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The authors looked at competition in markets where firms are vertically integrated
For Johan Hombert, professor at HEC Paris and his co-authors, the solution cannot be reduced to simply forcing integrated firms to provide the means of production to other isolated firms.
How do you get competitive markets when firms that sell an end product control the means of production?
Johan Hombert and his co-authors looked at competition in markets where firms are vertically integrated: that is, they control both the production input, the mobile network they own in the case of mobile telephony and the final product the mobile plans they propose to consumers.
“We had the telecommunications industry in mind when we began this workaround 2007, when high-speed Internet was developing in France, because many questions about regulation and competition policy were being asked: How do you develop telecoms and ensure that prices are not too high for the end-user? ” says Hombert. Back then, and even now, the market was oligopolistic, with a limited number of players. But the same can be said of numerous other industries.
The sector that best illustrates this research remains that of mobile telephony in France. Before the arrival of Free in late 2011, there were just three operators that owned network infrastructure and mobile licenses: SFR, Bouygues Telecom, and Orange. “The regulator's idea was to bring in new firms without asking them to build their own network. It was about forcing existing operators to rent their network to new firms and thereby create competition without investment.” And so MVNOs (Mobile Virtual Network Operators) like Virgin Mobile, Auchan, and Budget were born.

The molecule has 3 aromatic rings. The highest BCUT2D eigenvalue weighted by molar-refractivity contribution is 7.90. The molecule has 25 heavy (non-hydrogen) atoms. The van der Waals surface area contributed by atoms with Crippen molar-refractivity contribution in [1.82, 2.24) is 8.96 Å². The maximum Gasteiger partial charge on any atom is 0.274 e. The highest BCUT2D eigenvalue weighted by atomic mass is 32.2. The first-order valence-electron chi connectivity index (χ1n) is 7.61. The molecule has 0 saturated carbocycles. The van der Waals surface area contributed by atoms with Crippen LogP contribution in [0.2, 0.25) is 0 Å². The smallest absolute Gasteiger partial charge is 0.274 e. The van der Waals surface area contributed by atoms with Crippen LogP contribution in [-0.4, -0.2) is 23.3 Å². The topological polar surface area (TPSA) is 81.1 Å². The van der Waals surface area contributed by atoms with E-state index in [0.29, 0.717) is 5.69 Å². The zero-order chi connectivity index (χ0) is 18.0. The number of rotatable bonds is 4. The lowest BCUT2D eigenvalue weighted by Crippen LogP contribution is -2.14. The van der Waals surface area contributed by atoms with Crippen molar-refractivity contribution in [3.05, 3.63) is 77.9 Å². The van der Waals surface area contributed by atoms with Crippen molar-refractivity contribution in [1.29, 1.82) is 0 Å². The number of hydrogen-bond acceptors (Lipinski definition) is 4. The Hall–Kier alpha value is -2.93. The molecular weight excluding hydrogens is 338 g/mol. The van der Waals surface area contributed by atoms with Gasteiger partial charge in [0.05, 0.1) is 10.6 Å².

The research shows, however, that this solution does not lead to competition in the true sense. “Existing operators have little incentive to help their competitors produce goods that will compete with theirs,” he says. Vertically integrated firms get their profits from two sources: selling mobile plans to customers, and providing MVNOs with access to part of their network. “ There will therefore be permanent tension. On the one hand, they will want to lower prices on plans to capture more market share, but in doing so, they will kill MVNOs and reduce their other source of profit.
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In order to be pro-active and innovative in an industry in which new business models arise, HEC Paris and Sofrecom have designed a dedicated program for digital and telecom managers willing to take on greater managerial responsibilities: Advanced Certificate in Telecom & Digital Business.